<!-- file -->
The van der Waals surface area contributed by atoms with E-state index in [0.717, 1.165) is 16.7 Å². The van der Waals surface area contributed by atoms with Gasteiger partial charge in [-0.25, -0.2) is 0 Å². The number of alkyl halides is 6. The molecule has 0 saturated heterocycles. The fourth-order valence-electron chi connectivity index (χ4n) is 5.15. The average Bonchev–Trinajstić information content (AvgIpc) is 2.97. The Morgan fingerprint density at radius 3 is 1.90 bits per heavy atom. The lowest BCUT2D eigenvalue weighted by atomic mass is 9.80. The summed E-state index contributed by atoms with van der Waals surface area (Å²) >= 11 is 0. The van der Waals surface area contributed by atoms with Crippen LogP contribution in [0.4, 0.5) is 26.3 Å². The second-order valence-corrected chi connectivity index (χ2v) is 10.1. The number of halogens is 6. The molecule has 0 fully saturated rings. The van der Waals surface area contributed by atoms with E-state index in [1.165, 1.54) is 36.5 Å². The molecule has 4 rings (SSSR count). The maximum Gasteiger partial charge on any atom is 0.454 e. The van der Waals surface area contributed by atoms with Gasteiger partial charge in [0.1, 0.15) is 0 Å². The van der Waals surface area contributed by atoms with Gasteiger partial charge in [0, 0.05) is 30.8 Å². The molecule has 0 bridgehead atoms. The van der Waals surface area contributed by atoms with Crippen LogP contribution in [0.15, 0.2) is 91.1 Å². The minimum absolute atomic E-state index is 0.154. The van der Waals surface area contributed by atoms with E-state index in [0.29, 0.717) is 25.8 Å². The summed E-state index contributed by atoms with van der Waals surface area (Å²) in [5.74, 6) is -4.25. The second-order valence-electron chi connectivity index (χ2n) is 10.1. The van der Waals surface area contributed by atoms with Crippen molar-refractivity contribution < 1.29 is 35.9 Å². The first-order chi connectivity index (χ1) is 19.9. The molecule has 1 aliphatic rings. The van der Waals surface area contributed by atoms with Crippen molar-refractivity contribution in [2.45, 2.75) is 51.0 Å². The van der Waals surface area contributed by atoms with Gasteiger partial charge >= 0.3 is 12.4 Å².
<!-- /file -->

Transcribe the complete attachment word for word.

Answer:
The van der Waals surface area contributed by atoms with E-state index in [0.717, 1.165) is 16.7 Å². The van der Waals surface area contributed by atoms with Gasteiger partial charge in [-0.25, -0.2) is 0 Å². The number of alkyl halides is 6. The molecule has 0 saturated heterocycles. The fourth-order valence-electron chi connectivity index (χ4n) is 5.15. The average Bonchev–Trinajstić information content (AvgIpc) is 2.97. The Morgan fingerprint density at radius 3 is 1.90 bits per heavy atom. The lowest BCUT2D eigenvalue weighted by atomic mass is 9.80. The summed E-state index contributed by atoms with van der Waals surface area (Å²) >= 11 is 0. The van der Waals surface area contributed by atoms with Crippen LogP contribution in [0.4, 0.5) is 26.3 Å². The second-order valence-corrected chi connectivity index (χ2v) is 10.1. The number of halogens is 6. The molecule has 0 fully saturated rings. The van der Waals surface area contributed by atoms with E-state index in [1.165, 1.54) is 36.5 Å². The molecule has 4 rings (SSSR count). The maximum Gasteiger partial charge on any atom is 0.454 e. The van der Waals surface area contributed by atoms with Gasteiger partial charge in [0.1, 0.15) is 0 Å². The van der Waals surface area contributed by atoms with Gasteiger partial charge in [0, 0.05) is 30.8 Å². The molecule has 0 bridgehead atoms. The van der Waals surface area contributed by atoms with Crippen LogP contribution in [0.15, 0.2) is 91.1 Å². The minimum absolute atomic E-state index is 0.154. The van der Waals surface area contributed by atoms with E-state index in [0.29, 0.717) is 25.8 Å². The summed E-state index contributed by atoms with van der Waals surface area (Å²) in [5.74, 6) is -4.25. The second-order valence-electron chi connectivity index (χ2n) is 10.1. The van der Waals surface area contributed by atoms with Crippen molar-refractivity contribution < 1.29 is 35.9 Å². The first-order chi connectivity index (χ1) is 19.9. The molecule has 1 aliphatic rings. The van der Waals surface area contributed by atoms with Crippen molar-refractivity contribution in [2.45, 2.75) is 51.0 Å². The van der Waals surface area contributed by atoms with Gasteiger partial charge >= 0.3 is 12.4 Å².